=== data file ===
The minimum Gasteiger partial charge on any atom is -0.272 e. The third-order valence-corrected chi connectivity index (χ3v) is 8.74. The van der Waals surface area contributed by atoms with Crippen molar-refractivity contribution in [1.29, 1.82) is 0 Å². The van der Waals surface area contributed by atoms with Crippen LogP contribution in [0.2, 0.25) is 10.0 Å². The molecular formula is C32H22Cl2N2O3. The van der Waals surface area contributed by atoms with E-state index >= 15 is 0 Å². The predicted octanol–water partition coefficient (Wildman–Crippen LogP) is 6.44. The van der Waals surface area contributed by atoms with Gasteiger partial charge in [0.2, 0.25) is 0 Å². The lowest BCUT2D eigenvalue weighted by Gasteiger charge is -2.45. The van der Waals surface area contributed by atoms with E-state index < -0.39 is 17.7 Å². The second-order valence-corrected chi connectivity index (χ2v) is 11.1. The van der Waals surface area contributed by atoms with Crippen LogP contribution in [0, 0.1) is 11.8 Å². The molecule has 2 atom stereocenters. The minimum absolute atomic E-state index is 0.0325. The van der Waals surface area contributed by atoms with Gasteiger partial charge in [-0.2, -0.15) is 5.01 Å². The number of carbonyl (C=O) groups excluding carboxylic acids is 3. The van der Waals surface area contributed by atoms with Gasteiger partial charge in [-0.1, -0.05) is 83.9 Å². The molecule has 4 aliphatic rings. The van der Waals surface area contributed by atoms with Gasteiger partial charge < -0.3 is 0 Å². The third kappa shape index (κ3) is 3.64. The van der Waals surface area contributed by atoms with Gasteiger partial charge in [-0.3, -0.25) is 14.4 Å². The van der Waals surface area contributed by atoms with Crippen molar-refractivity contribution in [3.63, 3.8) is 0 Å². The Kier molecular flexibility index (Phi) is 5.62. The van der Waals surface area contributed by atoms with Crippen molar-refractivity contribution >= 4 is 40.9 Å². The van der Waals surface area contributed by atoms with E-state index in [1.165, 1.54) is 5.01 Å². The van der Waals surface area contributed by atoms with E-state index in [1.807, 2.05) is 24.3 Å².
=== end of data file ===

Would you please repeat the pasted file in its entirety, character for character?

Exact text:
The minimum Gasteiger partial charge on any atom is -0.272 e. The third-order valence-corrected chi connectivity index (χ3v) is 8.74. The van der Waals surface area contributed by atoms with Crippen molar-refractivity contribution in [1.29, 1.82) is 0 Å². The van der Waals surface area contributed by atoms with Crippen LogP contribution in [0.2, 0.25) is 10.0 Å². The molecular formula is C32H22Cl2N2O3. The van der Waals surface area contributed by atoms with E-state index >= 15 is 0 Å². The predicted octanol–water partition coefficient (Wildman–Crippen LogP) is 6.44. The van der Waals surface area contributed by atoms with Gasteiger partial charge in [0.2, 0.25) is 0 Å². The lowest BCUT2D eigenvalue weighted by Gasteiger charge is -2.45. The van der Waals surface area contributed by atoms with E-state index < -0.39 is 17.7 Å². The second-order valence-corrected chi connectivity index (χ2v) is 11.1. The van der Waals surface area contributed by atoms with Crippen LogP contribution in [0, 0.1) is 11.8 Å². The molecule has 2 atom stereocenters. The minimum absolute atomic E-state index is 0.0325. The van der Waals surface area contributed by atoms with Gasteiger partial charge in [-0.2, -0.15) is 5.01 Å². The number of carbonyl (C=O) groups excluding carboxylic acids is 3. The van der Waals surface area contributed by atoms with Gasteiger partial charge in [-0.1, -0.05) is 83.9 Å². The molecule has 4 aliphatic rings. The van der Waals surface area contributed by atoms with Gasteiger partial charge < -0.3 is 0 Å². The third kappa shape index (κ3) is 3.64. The van der Waals surface area contributed by atoms with Gasteiger partial charge in [-0.3, -0.25) is 14.4 Å². The van der Waals surface area contributed by atoms with Crippen molar-refractivity contribution in [3.63, 3.8) is 0 Å². The Kier molecular flexibility index (Phi) is 5.62. The van der Waals surface area contributed by atoms with Crippen molar-refractivity contribution >= 4 is 40.9 Å². The van der Waals surface area contributed by atoms with E-state index in [1.165, 1.54) is 5.01 Å². The van der Waals surface area contributed by atoms with E-state index in [1.807, 2.05) is 24.3 Å².